"Soigne ta droite" is a French boxing term that means something like, "Keep your right up." It is also a film by Jean-Luc Goddard. And now, it is the first release by Ken Vandermark's Entr'acte ensemble.
Entr'acte (meaning "between the acts" of a performance) is composed of collaborators from across Vandermark's numerous ongoing projects: Nate Wooley (trumpet), Mette Rasmussen (alto), Vandermark (reeds), Jasper Stadhouders (electric bass & guitar), Terrie Hessels (guitar), Joe Williamson (basses), Elisabeth Harnik (piano), Steve Heather and Didi Kern (drums), and Dieb13 (electronics). These musicians also come from separate national/regional and aesthetic scenes. Some tend toward free-punk and broken-beat electronics. Others lean toward more fire music, melodic deconstruction, and harshly extended techniques. In other words, Entr'acte is a motley, transnational collection of disparate modern improvisers, the kind of meeting that only a festival — in this case the Artacts Festival for Jazz and Improvised Music in Tirol — and someone with the organizational abilities of Vandermark himself, could pull off. And pulled it off they have, with aplomb.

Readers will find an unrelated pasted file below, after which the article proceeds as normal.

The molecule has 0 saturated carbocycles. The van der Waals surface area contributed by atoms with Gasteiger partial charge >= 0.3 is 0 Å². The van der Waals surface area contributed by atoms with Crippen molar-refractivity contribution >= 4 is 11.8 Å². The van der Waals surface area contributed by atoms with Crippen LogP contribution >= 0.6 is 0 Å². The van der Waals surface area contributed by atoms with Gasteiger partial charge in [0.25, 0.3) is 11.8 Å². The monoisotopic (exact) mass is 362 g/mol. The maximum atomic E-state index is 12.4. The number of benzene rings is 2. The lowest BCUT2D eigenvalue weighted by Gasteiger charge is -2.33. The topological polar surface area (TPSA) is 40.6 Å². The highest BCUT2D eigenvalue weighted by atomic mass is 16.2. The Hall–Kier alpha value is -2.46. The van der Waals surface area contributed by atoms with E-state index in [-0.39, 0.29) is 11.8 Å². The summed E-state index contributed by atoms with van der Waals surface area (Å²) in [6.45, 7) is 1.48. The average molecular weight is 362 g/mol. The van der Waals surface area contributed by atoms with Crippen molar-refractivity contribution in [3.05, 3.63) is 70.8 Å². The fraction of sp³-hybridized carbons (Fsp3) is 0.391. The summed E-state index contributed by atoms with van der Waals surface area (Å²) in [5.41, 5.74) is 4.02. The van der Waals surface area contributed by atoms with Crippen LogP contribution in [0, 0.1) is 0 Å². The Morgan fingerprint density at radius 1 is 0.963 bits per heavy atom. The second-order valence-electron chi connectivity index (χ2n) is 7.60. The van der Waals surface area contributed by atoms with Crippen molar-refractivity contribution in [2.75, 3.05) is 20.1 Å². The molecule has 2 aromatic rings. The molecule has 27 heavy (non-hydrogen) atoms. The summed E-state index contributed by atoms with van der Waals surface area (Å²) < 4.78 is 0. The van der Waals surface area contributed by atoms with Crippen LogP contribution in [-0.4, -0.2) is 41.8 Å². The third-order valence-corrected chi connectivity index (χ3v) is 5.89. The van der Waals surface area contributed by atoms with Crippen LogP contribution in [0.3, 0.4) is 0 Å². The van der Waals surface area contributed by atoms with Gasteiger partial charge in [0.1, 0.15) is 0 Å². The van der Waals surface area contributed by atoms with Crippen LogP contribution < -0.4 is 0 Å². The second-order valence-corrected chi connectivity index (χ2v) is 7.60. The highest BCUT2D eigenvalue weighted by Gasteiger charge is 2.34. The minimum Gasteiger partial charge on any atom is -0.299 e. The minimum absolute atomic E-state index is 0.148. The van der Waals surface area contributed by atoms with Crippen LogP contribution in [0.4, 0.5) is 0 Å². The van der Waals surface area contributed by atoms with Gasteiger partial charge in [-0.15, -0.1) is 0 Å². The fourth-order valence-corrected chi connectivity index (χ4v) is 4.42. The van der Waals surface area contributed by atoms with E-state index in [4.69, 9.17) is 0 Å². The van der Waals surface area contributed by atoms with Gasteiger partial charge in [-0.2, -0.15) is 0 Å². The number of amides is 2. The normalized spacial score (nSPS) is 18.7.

Each track is dedicated to a single artistic pioneer (the first to Ikue Mori, the second to Richard Serra, and the third to Francis Picabia). What these three artists have in common is not their field — respectively, music, sculpture/installation, and painting — but their dedication to transforming sonic, physical, and visual space in manners that run the gamut from Bauhaus (admittedly, largely non-functionalist) austerity, Dada experimentalism, and postmodern cut-and-paste Expressionism.
The music on Soigne Ta Droite has moments of sheer lyrical beauty, such as the Ayler-Cherry vining melodies in "Perpetual Desk (for Ikue Mori) or the rich, impressionist melodies lacing through "Telegram (for Francis Picabia)." These moments, however, wind through a much thicker morass of heavy, jagged funk and craggy landscapes of distortion, static, scrapes, record fuzz, and smearing guitars. Thumping rhythms and Vandermark's characteristic punctuated melodicism set the pieces in motion, only to disintegrate again into sizzling aural terrains. Textures are rich. The effect is grand and intricate, though unpretentious. And, remarkably for this meeting of minds, the music has clear intention, despite the detours and deviations.
Soigne Ta Droite is of the quality and curiosity we have come to expect from Vandermark and this group of contemporary vanguard luminaries. I am not sure it breaks much new ground, but it fits beautifully into Vandermark's oeuvre as an extension of ideas he has been toying with on a smaller scale with his ensemble Marker. A likely must for a Vandermark enthusiast and as good a place to start as any, if you are somehow just coming to him — or any of these musicians — for the first time.
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